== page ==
Kraus Back & Neck Institute Spine PainPain Treatment - Kraus Back & Neck Institute Kraus Back & Neck Institute : 281.446.3876 (281.44.NEURO)
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At the Kraus Back and Neck Institute (KBNI), we specialize in non-surgical as well as surgical treatments of Back and Neck Pain.
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Herniated Disc

The spine is formed by the vertebrae bones, with intervertebral discs between them. The intervertebral disc helps in keeping the spine flexible and also acts as shock absorber. Any damage to the disc may results in bulging or extrusion of the disc; this condition is called herniated disc.

Herniated disc can occur in any part of the spine. However, it is more common in the lumbar spine but can also affect the cervical and the thoracic spine.


Advancing age, trauma, smoking, poor diet, and poor body mechanics can affect the flexibility and strength of the disc. Injury to the spine can cause minor cracks in the hard outer covering of the disc which result in the oozing of the gelatinous material from the disc, with bulging or defragmentation of the intervertebral disc.


When a herniated disc compresses the nerve roots, one may feel pain, numbness, and also weakness in the area having the compression of nerve. A herniated disc present in the lower back causes pain and numbness in the buttock and lower legs; condition is called as sciatica.

Back pain is the most common complaint in patients with a herniated disc. Compression of a nerve, by a herniated disc, can lead to weakness or numbness in the legs. Bladder or bowel dysfunction may indicate the presence of cauda equina syndrome.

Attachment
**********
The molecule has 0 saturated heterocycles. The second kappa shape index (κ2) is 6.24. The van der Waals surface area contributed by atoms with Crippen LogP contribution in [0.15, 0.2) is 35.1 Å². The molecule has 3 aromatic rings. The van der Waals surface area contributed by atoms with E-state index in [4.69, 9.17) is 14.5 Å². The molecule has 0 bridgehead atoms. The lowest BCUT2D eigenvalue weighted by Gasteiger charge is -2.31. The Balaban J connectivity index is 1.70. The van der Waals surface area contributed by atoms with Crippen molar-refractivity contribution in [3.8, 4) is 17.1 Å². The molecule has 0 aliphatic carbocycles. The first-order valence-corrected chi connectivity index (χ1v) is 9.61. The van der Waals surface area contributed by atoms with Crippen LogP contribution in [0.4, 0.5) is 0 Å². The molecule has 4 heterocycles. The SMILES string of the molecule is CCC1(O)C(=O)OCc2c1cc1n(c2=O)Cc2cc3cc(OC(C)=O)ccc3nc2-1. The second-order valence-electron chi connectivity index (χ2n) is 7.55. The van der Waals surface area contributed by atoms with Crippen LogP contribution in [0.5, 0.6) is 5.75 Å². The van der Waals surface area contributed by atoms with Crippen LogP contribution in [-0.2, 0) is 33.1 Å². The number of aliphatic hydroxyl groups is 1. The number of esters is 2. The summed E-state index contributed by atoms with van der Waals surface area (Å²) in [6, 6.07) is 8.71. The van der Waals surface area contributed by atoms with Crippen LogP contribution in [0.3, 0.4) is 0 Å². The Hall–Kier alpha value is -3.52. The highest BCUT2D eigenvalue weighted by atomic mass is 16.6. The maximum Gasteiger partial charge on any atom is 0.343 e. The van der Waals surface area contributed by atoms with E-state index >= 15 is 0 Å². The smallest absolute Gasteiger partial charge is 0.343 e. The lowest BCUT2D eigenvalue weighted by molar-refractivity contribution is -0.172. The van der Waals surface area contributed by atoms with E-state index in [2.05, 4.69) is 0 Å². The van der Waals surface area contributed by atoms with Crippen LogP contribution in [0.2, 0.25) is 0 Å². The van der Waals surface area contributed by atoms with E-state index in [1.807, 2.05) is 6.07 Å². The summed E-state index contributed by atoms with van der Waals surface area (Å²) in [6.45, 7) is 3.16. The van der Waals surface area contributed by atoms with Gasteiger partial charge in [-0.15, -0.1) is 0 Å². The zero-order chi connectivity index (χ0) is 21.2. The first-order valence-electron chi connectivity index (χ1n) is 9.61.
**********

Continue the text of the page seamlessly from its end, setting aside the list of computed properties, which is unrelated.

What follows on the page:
The basic steps in the diagnosis of a herniated disc include:

  • Medical and family history of the patient
  • Physical examination
  • Neurological examination
  • Testing of reflexes to evaluates muscle weakness
  • Diagnostic imaging techniques such as X-rays, CT scan, MRI scans are employed to confirm the damaged disc

Plain X-rays helps in identifying the collapsed disc space, whereas CT and MRI scan are more precise techniques that help to visualize the bone, disc and nerve structures.


The initial treatment of herniated disc usually involves various non-surgical options such as adequate rest, modification of activities, applying heat or ice to the affected area, physical therapy, medication such as anti inflammatory, muscle relaxant, narcotics, and steroid injections. Majority of the cases treated with non-surgical methods heal within a period of 1 to 6 months.

In rare cases where the non-surgical methods have been fund to be ineffective, doctor may recommend spinal surgery. Discectomy is one of the most common surgical procedures employed for the management of herniated disc. It involves removal of a segment of the herniated disc causing nerve compression.

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Gary Kraus, MD - Back & Neck Institute
Masaki Oishi, MD
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MISS techniques reduce the need for large incisions, muscle cutting, and a long period of recovery.
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